I may not like a lot of things that have happened in my life. But even some of the worst times have led me to become the person I am now. I wouldn’t be as strong as I am, if I had not been through what I have been through. So, when the question comes up that if you could go back in time and change one thing what would it be, I hesitate to say I would change anything. If I didn’t have that experience, who’s to say some things I’m proud of would have ever happened either?
However, if there were one lesson I could teach my younger self, or one thing I can pass on to another person so they could avoid the kind of mistakes I made, it would be this:
It is NOT selfish to take care of yourself.
A counselor a long time ago used the gas tank analogy. If you keep siphoning off your gas without ever refilling your own tank, eventually you’ll have no gas to give anyone else and both of you will have empty tanks. Another example I hear often is that there is a reason the safety briefing on a plane tells you to put your own air mask on first before helping someone else.
In our society, we’re taught that putting yourself first is selfish; it’s a bad thing. Although it is not gender specific, women often are more susceptible to this because we’re taught to put our families’ needs above our own, especially if you have children.
I am not talking about acting as if the world revolves around you and your needs. “Me, me, me” and “What do I get out of it” without caring about others, that IS selfish. I’m talking about making sure you can help others by seeing to your needs, too. And sometimes that does mean putting yourself first.
Let me give you a couple scenarios.
You don’t eat well or exercise and you have health issues because of that. That means you physically can’t play with your kids/grandkids without getting winded, or go hiking with your significant other without having to stop every few minutes. Or maybe it means you are at a higher risk for a heart attack. What happens to your family when you have one? In that case, then, when you exercise you are doing it not only for you, but also so you can be here for them. (Bonus if you have kids, you’re teaching them how to live a healthy life, too.)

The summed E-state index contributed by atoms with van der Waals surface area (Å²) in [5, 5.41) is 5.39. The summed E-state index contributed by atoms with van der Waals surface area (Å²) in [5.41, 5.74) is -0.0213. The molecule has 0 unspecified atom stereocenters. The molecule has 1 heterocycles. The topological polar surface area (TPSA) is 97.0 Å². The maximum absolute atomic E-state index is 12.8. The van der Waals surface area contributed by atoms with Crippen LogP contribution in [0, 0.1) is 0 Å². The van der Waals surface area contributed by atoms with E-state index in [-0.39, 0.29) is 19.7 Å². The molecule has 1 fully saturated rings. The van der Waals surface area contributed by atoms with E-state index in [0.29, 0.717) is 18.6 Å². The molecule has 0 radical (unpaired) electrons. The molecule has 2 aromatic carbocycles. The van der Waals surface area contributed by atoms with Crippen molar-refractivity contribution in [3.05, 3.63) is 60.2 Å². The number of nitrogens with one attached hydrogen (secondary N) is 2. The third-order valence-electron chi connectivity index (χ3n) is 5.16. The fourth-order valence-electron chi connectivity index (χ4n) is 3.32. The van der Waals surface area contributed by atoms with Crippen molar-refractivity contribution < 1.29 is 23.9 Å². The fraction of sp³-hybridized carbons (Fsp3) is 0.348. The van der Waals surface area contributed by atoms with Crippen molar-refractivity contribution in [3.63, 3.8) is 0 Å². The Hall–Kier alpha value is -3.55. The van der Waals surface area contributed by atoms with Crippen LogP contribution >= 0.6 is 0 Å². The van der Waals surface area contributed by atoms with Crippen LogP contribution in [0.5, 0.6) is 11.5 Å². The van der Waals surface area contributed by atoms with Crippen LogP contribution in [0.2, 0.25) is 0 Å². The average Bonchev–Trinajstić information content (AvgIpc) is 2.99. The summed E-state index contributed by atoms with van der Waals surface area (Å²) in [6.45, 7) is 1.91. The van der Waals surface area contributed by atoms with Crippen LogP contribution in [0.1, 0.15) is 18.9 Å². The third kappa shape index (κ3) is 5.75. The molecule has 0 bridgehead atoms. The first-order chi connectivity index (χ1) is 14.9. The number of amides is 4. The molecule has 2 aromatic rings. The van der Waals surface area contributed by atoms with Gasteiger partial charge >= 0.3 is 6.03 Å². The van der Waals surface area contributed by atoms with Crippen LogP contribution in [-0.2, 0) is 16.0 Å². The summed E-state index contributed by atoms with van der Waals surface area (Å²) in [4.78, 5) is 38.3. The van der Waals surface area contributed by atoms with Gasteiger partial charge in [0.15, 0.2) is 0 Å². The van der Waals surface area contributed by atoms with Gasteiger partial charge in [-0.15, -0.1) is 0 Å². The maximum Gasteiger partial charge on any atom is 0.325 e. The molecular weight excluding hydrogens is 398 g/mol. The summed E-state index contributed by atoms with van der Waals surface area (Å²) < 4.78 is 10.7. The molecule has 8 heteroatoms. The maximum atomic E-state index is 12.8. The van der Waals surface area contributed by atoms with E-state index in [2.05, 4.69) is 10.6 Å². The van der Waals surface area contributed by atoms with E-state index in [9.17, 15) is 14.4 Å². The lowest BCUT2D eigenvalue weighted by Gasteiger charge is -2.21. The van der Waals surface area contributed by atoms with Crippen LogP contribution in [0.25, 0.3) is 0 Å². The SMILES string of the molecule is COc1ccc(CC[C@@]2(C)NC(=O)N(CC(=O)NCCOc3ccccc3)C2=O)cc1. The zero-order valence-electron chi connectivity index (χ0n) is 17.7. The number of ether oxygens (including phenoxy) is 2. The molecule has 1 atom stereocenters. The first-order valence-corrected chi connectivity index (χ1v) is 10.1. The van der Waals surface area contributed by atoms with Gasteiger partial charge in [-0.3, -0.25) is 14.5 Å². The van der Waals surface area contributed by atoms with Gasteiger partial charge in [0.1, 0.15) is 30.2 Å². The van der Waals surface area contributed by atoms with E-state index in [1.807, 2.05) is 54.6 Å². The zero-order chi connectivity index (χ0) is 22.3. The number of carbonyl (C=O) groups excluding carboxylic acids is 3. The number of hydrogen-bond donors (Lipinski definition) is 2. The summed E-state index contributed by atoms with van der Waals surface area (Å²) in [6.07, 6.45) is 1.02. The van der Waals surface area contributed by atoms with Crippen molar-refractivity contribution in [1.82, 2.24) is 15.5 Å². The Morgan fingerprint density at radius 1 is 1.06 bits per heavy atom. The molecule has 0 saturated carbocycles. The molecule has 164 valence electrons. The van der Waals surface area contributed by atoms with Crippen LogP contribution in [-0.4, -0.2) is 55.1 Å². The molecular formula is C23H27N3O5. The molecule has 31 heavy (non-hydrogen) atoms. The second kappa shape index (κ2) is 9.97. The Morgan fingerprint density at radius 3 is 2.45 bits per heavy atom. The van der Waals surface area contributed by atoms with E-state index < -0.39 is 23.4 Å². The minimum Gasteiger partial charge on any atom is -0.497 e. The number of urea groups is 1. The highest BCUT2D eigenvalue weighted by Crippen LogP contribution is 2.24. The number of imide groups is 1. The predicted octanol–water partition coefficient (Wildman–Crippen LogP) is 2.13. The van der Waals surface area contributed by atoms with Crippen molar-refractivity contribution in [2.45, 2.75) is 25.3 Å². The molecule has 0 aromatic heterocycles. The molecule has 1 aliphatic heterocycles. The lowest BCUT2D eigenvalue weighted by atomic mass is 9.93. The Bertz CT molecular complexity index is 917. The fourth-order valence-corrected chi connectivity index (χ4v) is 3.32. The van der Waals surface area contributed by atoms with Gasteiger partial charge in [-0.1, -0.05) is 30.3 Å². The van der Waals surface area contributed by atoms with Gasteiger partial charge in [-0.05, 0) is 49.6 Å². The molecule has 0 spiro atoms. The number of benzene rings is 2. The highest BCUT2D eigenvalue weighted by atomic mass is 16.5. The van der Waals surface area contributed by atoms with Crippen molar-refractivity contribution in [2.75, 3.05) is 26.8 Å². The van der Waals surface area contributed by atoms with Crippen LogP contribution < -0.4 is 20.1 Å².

You say yes to every function or committee your church needs people for. Sounds generous, right? Sounds like what you “should” do. But stretching yourself that thin, trying to do that many things, means you get tired, don’t do any of them well, and probably are not giving joyfully. You may even start to resent “having to do it all". Who does that benefit? Wouldn’t it be better, then, to commit to fewer tasks at a time, but doing each one well? And wouldn’t that, in turn, be a bigger benefit to whatever organization you work for or are giving your time to?
It’s time we learn that if we don’t take care of ourselves, we won’t be able to take care of anyone else. If we take care of our needs so that we CAN help others in some way, that is far from selfish.
What is one thing you wish you could teach either your younger self or someone else today?